by Steven Sternfeld
But to set forth the good I found
I will recount the other things I saw.
-Dante, Inferno, Canto I
The true voyage of discovery does not consist in seeking out new lands but in having new eyes.
I’m walking past a series of display panels in Sušice’s Civic Museum, part of a photographic exhibit created by students from twelve secondary schools in the Czech Republic’s Šumava (in English, Bohemian Forest). My dear friend and colleague, Jiřina Helíšková, has been closely involved in this project and she has invited me to attend the exhibit’s opening ceremony and briefly address the students at a colloquium that will follow.
One panel in particular catches my attention. There are two photographs–one taken in the 1930s and one in 2007–of a storefront that I pass in front of each time I visit the Memorial of Czech, German and Jewish Coexistence in Hartmanice, a town just a dozen kilometers up the road from Sušice. Housed in one of the few surviving synagogues in this region, it is indeed a Memorial to coexistence, for today there are neither Jews nor Germans living in Hartmanice.
Though my attention is first drawn to the photographs, it is the accompanying text that really grabs me. In simple and terse language, viewers are directed to two major changes to the storefront since the 1930s: the installation of new windows and the absence of signs in German. This juxtaposition of new windows and missing German signs, as if both were somehow equivalent architectural modifications, startles me. After all, new windows represent a welcome modernization while the absence of signs in German speaks of a controversial and altogether tragic modern reality.
Hartmanice lies in the borderlands of Bohemia, Moravia, and Silesia, the three historic provinces of the present-day Czech Republic and an area that for hundreds of years was the homeland of a German-speaking majority population. In the early 16th century, these three provinces, known collectively as the Czech Lands under the Bohemian Crown, were incorporated into the Austrian Empire of the German-speaking Habsburg Monarchy. German would eventually become the language of prestige and power throughout the Czech Lands and over the centuries the Czech language would become increasingly marginalized.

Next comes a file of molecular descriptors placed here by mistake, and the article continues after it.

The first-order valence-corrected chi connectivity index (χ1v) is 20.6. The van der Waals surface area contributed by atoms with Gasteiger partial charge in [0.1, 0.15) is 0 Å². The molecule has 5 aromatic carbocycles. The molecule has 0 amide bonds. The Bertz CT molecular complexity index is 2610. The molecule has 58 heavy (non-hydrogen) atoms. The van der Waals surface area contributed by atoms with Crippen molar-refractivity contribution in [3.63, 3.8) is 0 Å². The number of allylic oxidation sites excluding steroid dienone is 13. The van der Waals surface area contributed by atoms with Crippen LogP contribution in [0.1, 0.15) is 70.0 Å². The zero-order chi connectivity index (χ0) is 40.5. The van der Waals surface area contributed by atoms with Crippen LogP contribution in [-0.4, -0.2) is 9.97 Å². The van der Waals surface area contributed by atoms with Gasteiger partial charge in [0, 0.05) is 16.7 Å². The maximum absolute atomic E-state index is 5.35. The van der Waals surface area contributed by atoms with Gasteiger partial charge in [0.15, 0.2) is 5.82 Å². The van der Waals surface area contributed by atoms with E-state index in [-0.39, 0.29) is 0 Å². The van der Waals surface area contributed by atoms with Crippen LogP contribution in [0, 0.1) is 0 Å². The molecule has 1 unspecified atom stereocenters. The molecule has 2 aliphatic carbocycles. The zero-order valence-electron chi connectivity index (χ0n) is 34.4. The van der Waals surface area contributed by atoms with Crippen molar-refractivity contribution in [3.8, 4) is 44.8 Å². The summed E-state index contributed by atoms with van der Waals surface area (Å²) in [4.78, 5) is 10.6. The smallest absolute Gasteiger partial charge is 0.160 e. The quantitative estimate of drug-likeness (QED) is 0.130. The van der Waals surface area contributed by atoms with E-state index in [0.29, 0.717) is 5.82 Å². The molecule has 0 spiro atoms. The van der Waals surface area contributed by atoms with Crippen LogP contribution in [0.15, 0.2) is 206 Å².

Fast forward some four hundred years to 1918, the end of World War I and the break-up of the Austro-Hungarian Empire. Overnight, close to three million German speakers become an ethnic minority in the newly founded state of Czechoslovakia. Though they have lived for centuries under the domination of German speakers, the Czech speakers who now control the government do not always demonstrate understanding and tolerance towards their ethnic German compatriots.
In the early 1930s, Hitler begins preparing the way for the expansion of the Third Reich. Playing on the resentment of many Czech citizens of ethnic German origin–known as Sudeten Germans–towards the new Czechoslovak state, Hitler urges unification of the Sudetenland with the German Reich. Then, in 1938 comes the infamous Munich Agreement, when France, Italy and Britain–in the notable absence of any representatives of Czechoslovakia–choose to appease Hitler by allowing Germany to annex the Sudetenland. Much to the chagrin and dismay of their Czech-speaking compatriots, many German-speaking citizens, who feel that the Czech-dominated government has discriminated against them as ethnic Germans, welcome their incorporation into das Vaterland.
Though British Prime Minister Neville Chamberlain declares “Peace in our time” upon his return to London, Hitler is in fact not appeased. The annexation of the Sudetenland is followed within a year by German occupation of the rest of Bohemia, Moravia, and Silesia and their organization into a Reichsprotektorat. Just a few months later, in September of 1939, Germany invades Poland. World War II has begun.
In the aftermath of the war and with the full support of the Allied Powers at the 1945 Potsdam Conference, Czechoslovak President Edvard Beneš declares that the continued presence of a large ethnic German population represents a threat to the integrity and stability of post-war Czechoslovakia. Beneš orders the “resettlement”–read “forced removal” or “expulsion”–of between 2.5 and 3 million Czechoslovak citizens of ethnic German origin, well over one quarter of the country’s population.
On a recent visit to Hartmanice, I met Jiří Jukl, the town’s mayor, who brought home to me just how devastating the Beneš Decrees were for Hartmanice. At the time of the first photograph in the 1930s, there were 12,000 people living in and around Hartmanice, the overwhelming majority ethnic Germans. Today, there are only about 1,200 Czech speakers living there, just one-tenth of the pre-war population. And while there are indeed no signs in German on that particular storefront, there are to be sure signs of the thousands of ethnic Germans, including German-speaking Jews, who once lived Hartmanice: at the Memorial of Czech, German and Jewish Coexistence.